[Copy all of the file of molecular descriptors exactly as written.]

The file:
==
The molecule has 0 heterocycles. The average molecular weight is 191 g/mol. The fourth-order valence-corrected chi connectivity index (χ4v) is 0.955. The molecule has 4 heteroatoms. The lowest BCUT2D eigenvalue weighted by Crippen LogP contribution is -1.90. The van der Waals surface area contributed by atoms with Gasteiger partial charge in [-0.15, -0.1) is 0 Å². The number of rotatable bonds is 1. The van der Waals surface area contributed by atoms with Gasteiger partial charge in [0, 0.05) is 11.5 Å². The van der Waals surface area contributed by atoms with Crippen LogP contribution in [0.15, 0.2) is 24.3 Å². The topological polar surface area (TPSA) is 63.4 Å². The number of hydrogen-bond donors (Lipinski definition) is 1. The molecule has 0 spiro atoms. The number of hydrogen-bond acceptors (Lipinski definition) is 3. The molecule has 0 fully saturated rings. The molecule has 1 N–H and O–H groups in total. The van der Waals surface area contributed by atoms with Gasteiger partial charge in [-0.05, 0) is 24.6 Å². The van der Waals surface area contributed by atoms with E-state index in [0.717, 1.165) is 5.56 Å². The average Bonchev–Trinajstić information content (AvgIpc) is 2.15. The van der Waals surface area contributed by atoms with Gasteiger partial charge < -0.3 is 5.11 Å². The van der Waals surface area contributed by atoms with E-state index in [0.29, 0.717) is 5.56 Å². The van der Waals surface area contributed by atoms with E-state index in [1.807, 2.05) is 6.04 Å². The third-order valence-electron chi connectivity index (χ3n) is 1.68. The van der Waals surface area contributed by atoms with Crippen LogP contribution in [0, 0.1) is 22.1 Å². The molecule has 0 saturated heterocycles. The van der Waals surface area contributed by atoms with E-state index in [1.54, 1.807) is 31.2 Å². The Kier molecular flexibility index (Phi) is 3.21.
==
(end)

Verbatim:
The molecule has 0 heterocycles. The average molecular weight is 191 g/mol. The fourth-order valence-corrected chi connectivity index (χ4v) is 0.955. The molecule has 4 heteroatoms. The lowest BCUT2D eigenvalue weighted by Crippen LogP contribution is -1.90. The van der Waals surface area contributed by atoms with Gasteiger partial charge in [-0.15, -0.1) is 0 Å². The number of rotatable bonds is 1. The van der Waals surface area contributed by atoms with Gasteiger partial charge in [0, 0.05) is 11.5 Å². The van der Waals surface area contributed by atoms with Crippen LogP contribution in [0.15, 0.2) is 24.3 Å². The topological polar surface area (TPSA) is 63.4 Å². The number of hydrogen-bond donors (Lipinski definition) is 1. The molecule has 0 spiro atoms. The number of hydrogen-bond acceptors (Lipinski definition) is 3. The molecule has 0 fully saturated rings. The molecule has 1 N–H and O–H groups in total. The van der Waals surface area contributed by atoms with Gasteiger partial charge in [-0.05, 0) is 24.6 Å². The van der Waals surface area contributed by atoms with E-state index in [0.717, 1.165) is 5.56 Å². The average Bonchev–Trinajstić information content (AvgIpc) is 2.15. The van der Waals surface area contributed by atoms with Gasteiger partial charge < -0.3 is 5.11 Å². The van der Waals surface area contributed by atoms with E-state index in [0.29, 0.717) is 5.56 Å². The van der Waals surface area contributed by atoms with E-state index in [1.807, 2.05) is 6.04 Å². The third-order valence-electron chi connectivity index (χ3n) is 1.68. The van der Waals surface area contributed by atoms with Crippen LogP contribution in [0, 0.1) is 22.1 Å². The molecule has 0 saturated heterocycles. The van der Waals surface area contributed by atoms with E-state index in [1.54, 1.807) is 31.2 Å². The Kier molecular flexibility index (Phi) is 3.21.